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Plastic fantastic: Beached fishing nets become reusable shopping nets

CBS students, Lena Tünkers and Niklas Sihan, have developed a circular deposit system that introduces reusable plastic nets made out of beached fishing nets to supermarket chains. They want to confront the perception of plastic being a bad material, as they think it is a valuable resource.

News |   16. May 2018

Anne Thora Lykkegaard


You are on your way home from work or school, and you realize you need to swing by the supermarket to get some groceries for dinner. At the cashier, you get this nagging feeling. You’ve forgotten your reusable shopping net at home and have to buy a plastic bag, adding to the pile of supermarket plastic bags at home.

If Lena Tünkers and Niklas Sihan, both studying the Master in Organizational Innovation and Entrepreneurship at CBS, had their way, you wouldn’t have to feel bad about buying plastic bags in the future.

They are, together with three other CBS students, currently working on a project called MakeItCircle that aims to introduce supermarkets to a circular deposit system with shopping nets made from beached fishing nets.

“The lifespan of a regular supermarket plastic bag is relatively short. You buy it, use it once, and then it ends its days as a substitute for the trash bag,” says Niklas Sihan and continues:

“Our idea is that you buy our recycled plastic net, take it home, and when you’ve got a good pile of them, you bring them back to the supermarket and get a deposit. From there, the nets are cleaned and put back into the loop again.”


This net has been made out of recycled nylon. MakeItCirlce wants their shopping nets to be made out of recycled fishing nets. (Photo: Anne M. Lykkegaard)

Maybe this system sounds a little familiar. Netto recently launched a deposit system for their plastic bags, however, according to Lena Tünkers, they are not solving the problem.

“When customers return Netto’s plastic bags, you can’t reuse them. They need to be melted down to produce new bags. We have a closed loop, a circular system,” says Lena Tünkers and explains that the cost of a MakeItCircle shopping net will approximately be the same as a regular plastic bag.

Reused plastic is good plastic

The idea for MakeItCircle started when Niklas Sihan and Lena Tünkers had to do a project during a course called Entrepreneurial Processes on their Master’s. They chose to look at supermarket plastic bags.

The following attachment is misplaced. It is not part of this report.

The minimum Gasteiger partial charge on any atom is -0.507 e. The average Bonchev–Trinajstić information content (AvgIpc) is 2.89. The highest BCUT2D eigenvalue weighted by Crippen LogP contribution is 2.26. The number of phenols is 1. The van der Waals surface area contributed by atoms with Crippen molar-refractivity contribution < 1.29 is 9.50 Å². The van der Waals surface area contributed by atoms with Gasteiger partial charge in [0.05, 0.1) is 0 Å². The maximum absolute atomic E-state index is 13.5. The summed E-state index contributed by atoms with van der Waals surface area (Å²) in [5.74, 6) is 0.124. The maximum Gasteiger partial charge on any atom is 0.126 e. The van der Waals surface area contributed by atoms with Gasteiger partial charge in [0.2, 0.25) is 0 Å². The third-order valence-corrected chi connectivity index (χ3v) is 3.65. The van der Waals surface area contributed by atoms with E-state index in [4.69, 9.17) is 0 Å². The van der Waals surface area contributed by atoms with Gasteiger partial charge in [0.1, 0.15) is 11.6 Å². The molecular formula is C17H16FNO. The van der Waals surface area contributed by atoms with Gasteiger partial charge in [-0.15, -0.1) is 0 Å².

They then came up with idea for a circular deposit system of reusable shopping nets, as a recent report from the Technical University of Denmark concluded that plastic as a material is not that bad, but the way we use it makes it a problem.

“The struggle right now is to change the perception of plastic, because it’s not bad,” says Niklas Sihan.

Lena Tünkers has brought with her a package of ruined pieces of fishing nets, which still have that characteristic smell of the sea. The fishing nets were collected by the Scottish company, Plastic at Bay, which sends waste fishing nets to other companies who can make use of it – including melting it down to nylon for new shopping nets for example.

“MakeItCircle really wants to connect the dots by using waste plastic for the production of the nets, and introducing them as reusable nets to a circular system. And it makes really good sense because the EU is talking about a new tax on non-reusable plastic bags, so it’s all about reusing it,” says Lena Tünkers.

Creating a buzz

So far, the MakeItCircle team has pitched the idea to various stakeholders within the plastic industry, NGOs and Danish supermarkets. There has been a positive response to the idea, but the team has, as yet, not been able to get any Danish supermarket chains on board. They need a pilot project.

(Photo: Anne M. Lykkegaard)

“If we could run a pilot project, we would be able to test the entire system. We’d be able to work out how to design the net in the best possible way. Maybe the net should be made to fit so that cyclists can put it on the back like a backpack. And we could figure out how to manage the deposit system efficiently,” says Lena Tünkers and explains that the team, during the pilot project, would collect the used nets themselves and have them cleaned before returning them to the supermarket.

In relation to cleaning, Lena Tünkers explains that it has to be done in the most sustainable way. The team is still looking into various ways of sustainable cleaning, including air cleaning, but has not yet decided which cleaning method would be the most efficient and sustainable.

So, if a supermarket called you right now, when would you be ready to run the pilot?

“We can make it happen in a couple of months, I would say,” says Niklas Sihan and adds:

“We want to create as much buzz about it as possible and, hopefully, someone will be interested. We just want to tell people that plastic isn’t that bad.”


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